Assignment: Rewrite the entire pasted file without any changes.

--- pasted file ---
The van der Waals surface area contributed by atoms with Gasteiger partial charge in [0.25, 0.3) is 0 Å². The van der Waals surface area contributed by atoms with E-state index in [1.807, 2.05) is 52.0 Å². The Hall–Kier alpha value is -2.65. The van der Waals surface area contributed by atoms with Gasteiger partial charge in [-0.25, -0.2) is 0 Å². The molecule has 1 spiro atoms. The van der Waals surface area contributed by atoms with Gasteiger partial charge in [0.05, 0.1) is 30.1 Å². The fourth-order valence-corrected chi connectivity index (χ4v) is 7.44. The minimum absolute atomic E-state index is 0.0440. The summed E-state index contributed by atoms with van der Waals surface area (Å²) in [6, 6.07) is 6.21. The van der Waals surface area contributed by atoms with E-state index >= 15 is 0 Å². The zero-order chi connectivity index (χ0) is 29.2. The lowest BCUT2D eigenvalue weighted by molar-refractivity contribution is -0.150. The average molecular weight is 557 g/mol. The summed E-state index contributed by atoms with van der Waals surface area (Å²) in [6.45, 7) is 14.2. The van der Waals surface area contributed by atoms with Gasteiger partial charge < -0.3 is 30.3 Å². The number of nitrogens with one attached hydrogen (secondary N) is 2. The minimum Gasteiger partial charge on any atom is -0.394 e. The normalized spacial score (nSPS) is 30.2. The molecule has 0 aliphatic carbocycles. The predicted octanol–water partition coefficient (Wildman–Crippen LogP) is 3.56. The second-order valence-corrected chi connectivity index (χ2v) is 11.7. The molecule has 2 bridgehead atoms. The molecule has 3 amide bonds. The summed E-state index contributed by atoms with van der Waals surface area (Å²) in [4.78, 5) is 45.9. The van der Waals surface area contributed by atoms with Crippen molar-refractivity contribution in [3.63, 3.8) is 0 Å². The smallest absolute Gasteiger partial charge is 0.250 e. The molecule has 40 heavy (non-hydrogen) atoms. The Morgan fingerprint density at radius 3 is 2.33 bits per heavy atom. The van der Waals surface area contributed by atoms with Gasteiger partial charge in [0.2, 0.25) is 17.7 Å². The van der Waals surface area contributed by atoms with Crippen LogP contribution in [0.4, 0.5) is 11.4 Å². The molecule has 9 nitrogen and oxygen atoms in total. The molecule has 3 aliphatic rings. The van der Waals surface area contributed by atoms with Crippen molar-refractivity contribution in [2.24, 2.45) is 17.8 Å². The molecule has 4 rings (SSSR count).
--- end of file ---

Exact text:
The van der Waals surface area contributed by atoms with Gasteiger partial charge in [0.25, 0.3) is 0 Å². The van der Waals surface area contributed by atoms with E-state index in [1.807, 2.05) is 52.0 Å². The Hall–Kier alpha value is -2.65. The van der Waals surface area contributed by atoms with Gasteiger partial charge in [-0.25, -0.2) is 0 Å². The molecule has 1 spiro atoms. The van der Waals surface area contributed by atoms with Gasteiger partial charge in [0.05, 0.1) is 30.1 Å². The fourth-order valence-corrected chi connectivity index (χ4v) is 7.44. The minimum absolute atomic E-state index is 0.0440. The summed E-state index contributed by atoms with van der Waals surface area (Å²) in [6, 6.07) is 6.21. The van der Waals surface area contributed by atoms with E-state index >= 15 is 0 Å². The zero-order chi connectivity index (χ0) is 29.2. The lowest BCUT2D eigenvalue weighted by molar-refractivity contribution is -0.150. The average molecular weight is 557 g/mol. The summed E-state index contributed by atoms with van der Waals surface area (Å²) in [6.45, 7) is 14.2. The van der Waals surface area contributed by atoms with Gasteiger partial charge < -0.3 is 30.3 Å². The number of nitrogens with one attached hydrogen (secondary N) is 2. The minimum Gasteiger partial charge on any atom is -0.394 e. The normalized spacial score (nSPS) is 30.2. The molecule has 0 aliphatic carbocycles. The predicted octanol–water partition coefficient (Wildman–Crippen LogP) is 3.56. The second-order valence-corrected chi connectivity index (χ2v) is 11.7. The molecule has 2 bridgehead atoms. The molecule has 3 amide bonds. The summed E-state index contributed by atoms with van der Waals surface area (Å²) in [4.78, 5) is 45.9. The van der Waals surface area contributed by atoms with Crippen molar-refractivity contribution in [3.63, 3.8) is 0 Å². The smallest absolute Gasteiger partial charge is 0.250 e. The molecule has 40 heavy (non-hydrogen) atoms. The Morgan fingerprint density at radius 3 is 2.33 bits per heavy atom. The van der Waals surface area contributed by atoms with Gasteiger partial charge in [0.2, 0.25) is 17.7 Å². The van der Waals surface area contributed by atoms with Crippen LogP contribution in [0.4, 0.5) is 11.4 Å². The molecule has 9 nitrogen and oxygen atoms in total. The molecule has 3 aliphatic rings. The van der Waals surface area contributed by atoms with Crippen molar-refractivity contribution in [2.24, 2.45) is 17.8 Å². The molecule has 4 rings (SSSR count).